The new year was met with some confusion from ammunition store owners because of a law that went into effect on the first day of 2018.

Businesses that sell ammunition are now required to have a license to sell ammo. But as the law went into effect, shop owners had yet to receive the licenses from the state.

Here's what happened:

California has some of the strictest gun laws in the country but until now, the state didn't regulate ammunition sales as tightly as firearms. In July 2016, California enacted a law requiring individuals and businesses to hold a one-year license from the Department of Justice (DOJ).

The change is part of Prop 63, which also required background checks for ammunition purchases and banned large-capacity ammunition magazines.

However, in June 2017, a federal judge blocked the section of Prop 63 banning large-capacity magazines from going into effect the following month. The judge granted a preliminary injunction, meaning the order is temporary while the legal case is ongoing, after five San Diego County residents and the California Rifle & Pistol Association filed a lawsuit against Attorney General Xavier Becerra claiming the section violates Second Amendment rights.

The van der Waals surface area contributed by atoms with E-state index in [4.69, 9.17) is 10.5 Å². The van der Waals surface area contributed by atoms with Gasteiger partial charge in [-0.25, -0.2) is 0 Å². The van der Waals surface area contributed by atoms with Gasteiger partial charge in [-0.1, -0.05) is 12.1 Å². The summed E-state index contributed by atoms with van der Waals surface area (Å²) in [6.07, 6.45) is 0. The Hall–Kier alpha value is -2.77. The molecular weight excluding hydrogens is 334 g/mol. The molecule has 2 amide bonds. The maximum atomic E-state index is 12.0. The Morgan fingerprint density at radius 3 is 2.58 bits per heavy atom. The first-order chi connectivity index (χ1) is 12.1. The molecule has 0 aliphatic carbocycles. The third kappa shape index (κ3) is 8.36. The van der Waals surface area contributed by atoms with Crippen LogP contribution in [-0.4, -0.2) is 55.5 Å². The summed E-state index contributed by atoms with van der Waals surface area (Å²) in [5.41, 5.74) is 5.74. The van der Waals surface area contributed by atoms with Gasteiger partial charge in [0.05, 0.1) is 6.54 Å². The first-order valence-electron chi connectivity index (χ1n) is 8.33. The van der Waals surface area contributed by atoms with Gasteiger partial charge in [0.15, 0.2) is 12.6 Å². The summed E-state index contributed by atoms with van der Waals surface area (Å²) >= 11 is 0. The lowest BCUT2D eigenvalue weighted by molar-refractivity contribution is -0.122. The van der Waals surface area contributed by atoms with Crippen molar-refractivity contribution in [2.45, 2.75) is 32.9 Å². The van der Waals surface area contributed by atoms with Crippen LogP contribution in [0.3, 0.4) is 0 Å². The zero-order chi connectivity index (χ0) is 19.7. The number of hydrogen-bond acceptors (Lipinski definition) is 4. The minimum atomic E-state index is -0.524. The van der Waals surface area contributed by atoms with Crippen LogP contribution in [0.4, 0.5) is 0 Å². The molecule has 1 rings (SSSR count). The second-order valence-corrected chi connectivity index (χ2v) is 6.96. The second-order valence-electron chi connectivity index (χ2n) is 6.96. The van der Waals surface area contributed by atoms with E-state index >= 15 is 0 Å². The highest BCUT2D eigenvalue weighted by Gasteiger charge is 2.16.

Despite the suit against one section of the law, all other sections of Prop 63 are currently on schedule to go into effect.

As of Jan. 1, 2018, businesses and individuals selling ammunition are now required to hold a license. To obtain a license, ammunition dealers have to demonstrate they aren't a prohibited person. The law became an issue this week when the DOJ lagged in issuing the licenses, forcing some ammo stores to open and operate illegally.

ABC10 contacted the DOJ to find out more about the delay and the next step for ammo store owners.

On Tuesday, a spokesperson for the DOJ issued this statement:

"Ammunition regulations from the California Department of Justice were approved today. The Department has processed applications and issued licenses."

It's important to note, the law doesn't apply to firearm dealers which are already licensed, only to businesses currently selling ammunition without a license.

Any vendor who fails in complying with the new regulations three times would have their ammunition dealer's license permanently revoked.